1 – The Dictation Algorithm

The Dictation Algorithm (Meaningful Input & Output)

Dictation is a simple activity, but it is algorithmic because we can base dictation on meaningful themes, and because it employs the following communicative principles: The messenger (a) gives a new message to a listener, and the listener must (b) transfer this message to print form. These actions both require communication.  

We are using the story A Coach for Life. So for the first dictation, the teacher will read aloud 3 separate quotes from John Wooden. The first reading will be slow. The second and third readings will increase in speed. Ideally, the students will know almost all the words in the dictation, or they will have already seen the content in another lesson.

After students hear the dictations, they compare their notes with a partner. When pairs finish checking, the teacher calls pairs to give their answers. Then the teacher can show the correct version on the screen or board, and compare it with the students’ version.

Running Dictation (Nation, 2013) is a great alternative to this task. It is also called “The Messenger and the Scribe” (Davis & Rinvolucri, 1989). The teacher divides the class into pairs. With 10 students, that 5 pairs of 2.

How to do the Running Dictation

  1. Put copies of the message on one side of the room. (50-100 word messages are ideal).
  2. Move all the partners to the opposite side of the room.
  3. The Writer Partner sits at the desk with pencil and paper.
  4. The Messenger Partner stands next to the Writing Partner.
  5. Go! The Messenger Partner walks to the other side of the room. She looks at the message. She remembers part of the message. Ideally, she repeats a chunk in her head. Then (while repeating), she walks back. She says the message to the writer, who writes it down.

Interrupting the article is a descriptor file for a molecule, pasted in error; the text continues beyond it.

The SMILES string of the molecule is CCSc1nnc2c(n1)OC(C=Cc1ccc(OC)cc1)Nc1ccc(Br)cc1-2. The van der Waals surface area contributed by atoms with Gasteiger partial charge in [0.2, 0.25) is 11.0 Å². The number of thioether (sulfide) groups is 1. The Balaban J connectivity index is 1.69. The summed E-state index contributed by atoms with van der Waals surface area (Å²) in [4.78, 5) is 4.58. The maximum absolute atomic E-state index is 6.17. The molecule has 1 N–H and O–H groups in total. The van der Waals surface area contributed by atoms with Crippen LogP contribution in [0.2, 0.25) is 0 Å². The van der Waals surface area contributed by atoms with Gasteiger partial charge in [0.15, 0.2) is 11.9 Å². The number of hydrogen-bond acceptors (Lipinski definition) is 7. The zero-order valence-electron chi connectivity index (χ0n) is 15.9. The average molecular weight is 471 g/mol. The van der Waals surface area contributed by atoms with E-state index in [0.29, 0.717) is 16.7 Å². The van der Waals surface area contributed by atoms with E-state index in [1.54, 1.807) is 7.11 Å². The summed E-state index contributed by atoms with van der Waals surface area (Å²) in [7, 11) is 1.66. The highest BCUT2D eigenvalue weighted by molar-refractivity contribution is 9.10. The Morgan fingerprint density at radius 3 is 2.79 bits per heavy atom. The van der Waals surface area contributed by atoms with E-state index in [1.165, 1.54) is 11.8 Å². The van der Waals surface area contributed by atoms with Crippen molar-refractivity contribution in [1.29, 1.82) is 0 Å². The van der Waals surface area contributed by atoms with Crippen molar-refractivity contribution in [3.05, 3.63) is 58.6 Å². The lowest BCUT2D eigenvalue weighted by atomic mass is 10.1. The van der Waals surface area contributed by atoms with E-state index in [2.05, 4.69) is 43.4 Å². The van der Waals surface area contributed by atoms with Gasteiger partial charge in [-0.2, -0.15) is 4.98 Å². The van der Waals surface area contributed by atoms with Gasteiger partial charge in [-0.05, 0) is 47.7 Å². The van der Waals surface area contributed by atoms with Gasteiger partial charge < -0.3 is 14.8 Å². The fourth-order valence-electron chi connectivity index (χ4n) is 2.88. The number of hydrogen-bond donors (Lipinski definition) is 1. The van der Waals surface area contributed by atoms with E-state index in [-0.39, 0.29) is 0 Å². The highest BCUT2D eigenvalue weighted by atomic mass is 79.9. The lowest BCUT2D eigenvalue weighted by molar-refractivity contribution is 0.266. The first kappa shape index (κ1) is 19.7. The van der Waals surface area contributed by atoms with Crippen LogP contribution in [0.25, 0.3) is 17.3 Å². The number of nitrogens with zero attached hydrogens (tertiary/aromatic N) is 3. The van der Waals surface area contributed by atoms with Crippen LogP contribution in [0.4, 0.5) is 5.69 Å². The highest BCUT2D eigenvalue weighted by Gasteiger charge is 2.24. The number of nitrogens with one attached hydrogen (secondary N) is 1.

6. Partners repeat till done. Then they switch roles, using a new message.

Running Dictation is good because learning brains want to move (Medina, 2008). Students also (a) communicate real messages about meaningful themes; (b) they learn chunking techniques when the Messenger carries the text across the room, and (c) they practice interaction as they negotiate the meaning of the messages. That is, they may need to say things like, “Sorry, I didn’t get that. Again please.”

As students dictate and write, they will need to interact and negotiate for meaning. In an EFL setting, they will tend to do this in their native language. Therefore, the teacher should set a rule that students will negotiate the dictation in English. Teachers can provide some support questions in advance and present them on the board or screen. Here are some example questions that students can use to negotiate the meaning of dictations.


  • I’m sorry. Could you say that again please? (Sorry. Say again please.)
  • Could you repeat that?
  • I’m sorry. More slowly please.
  • How do you spell that?


  • That’s “a-b-c-d” (for spelling).
  • Let me try again.
  • Oh! I forgot.
  • I will check again (for running dictation).

In sum, dictation simulates real communication. It uses communication principles. The Messenger has a message. She communicates it to the Writer. In pairs, learners also need to negotiate for meaning — in the target language. This is also a key principle of communication. Dictation is not a teaching method. It’s a technique that teachers can use for a about 10 minutes or so in class. It works good as a warm up activity. And it is algorithmic because we can do dictation with an unlimited variety of meaningful themes using the communicative principles stated above.

Dr. Joseph Poulshock

Dr. Joseph Poulshock works as Professor of English Linguistics in the Faculty of International Communication at Senshu University.